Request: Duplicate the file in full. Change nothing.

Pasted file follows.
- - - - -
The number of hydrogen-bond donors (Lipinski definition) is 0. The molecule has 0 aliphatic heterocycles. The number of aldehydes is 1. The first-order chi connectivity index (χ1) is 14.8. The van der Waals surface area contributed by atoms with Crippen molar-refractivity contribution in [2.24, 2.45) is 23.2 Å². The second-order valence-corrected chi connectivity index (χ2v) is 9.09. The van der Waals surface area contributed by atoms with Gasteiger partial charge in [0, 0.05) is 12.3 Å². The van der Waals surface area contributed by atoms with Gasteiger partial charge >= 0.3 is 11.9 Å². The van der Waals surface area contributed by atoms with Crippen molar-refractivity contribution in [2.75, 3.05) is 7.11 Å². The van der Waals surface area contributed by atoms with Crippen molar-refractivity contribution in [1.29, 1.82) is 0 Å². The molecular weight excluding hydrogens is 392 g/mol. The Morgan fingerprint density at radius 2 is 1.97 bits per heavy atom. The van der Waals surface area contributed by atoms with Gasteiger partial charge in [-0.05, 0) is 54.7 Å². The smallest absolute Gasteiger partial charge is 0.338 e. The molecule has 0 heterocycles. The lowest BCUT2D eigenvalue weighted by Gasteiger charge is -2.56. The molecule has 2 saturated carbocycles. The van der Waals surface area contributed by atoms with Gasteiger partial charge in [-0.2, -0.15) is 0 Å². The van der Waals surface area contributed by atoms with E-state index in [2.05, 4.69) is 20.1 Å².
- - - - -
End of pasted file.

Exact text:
The number of hydrogen-bond donors (Lipinski definition) is 0. The molecule has 0 aliphatic heterocycles. The number of aldehydes is 1. The first-order chi connectivity index (χ1) is 14.8. The van der Waals surface area contributed by atoms with Crippen molar-refractivity contribution in [2.24, 2.45) is 23.2 Å². The second-order valence-corrected chi connectivity index (χ2v) is 9.09. The van der Waals surface area contributed by atoms with Gasteiger partial charge in [0, 0.05) is 12.3 Å². The van der Waals surface area contributed by atoms with Gasteiger partial charge >= 0.3 is 11.9 Å². The van der Waals surface area contributed by atoms with Crippen molar-refractivity contribution in [2.75, 3.05) is 7.11 Å². The van der Waals surface area contributed by atoms with Crippen molar-refractivity contribution in [1.29, 1.82) is 0 Å². The molecular weight excluding hydrogens is 392 g/mol. The Morgan fingerprint density at radius 2 is 1.97 bits per heavy atom. The van der Waals surface area contributed by atoms with Gasteiger partial charge in [-0.05, 0) is 54.7 Å². The smallest absolute Gasteiger partial charge is 0.338 e. The molecule has 0 heterocycles. The lowest BCUT2D eigenvalue weighted by Gasteiger charge is -2.56. The molecule has 2 saturated carbocycles. The van der Waals surface area contributed by atoms with Gasteiger partial charge in [-0.2, -0.15) is 0 Å². The van der Waals surface area contributed by atoms with E-state index in [2.05, 4.69) is 20.1 Å².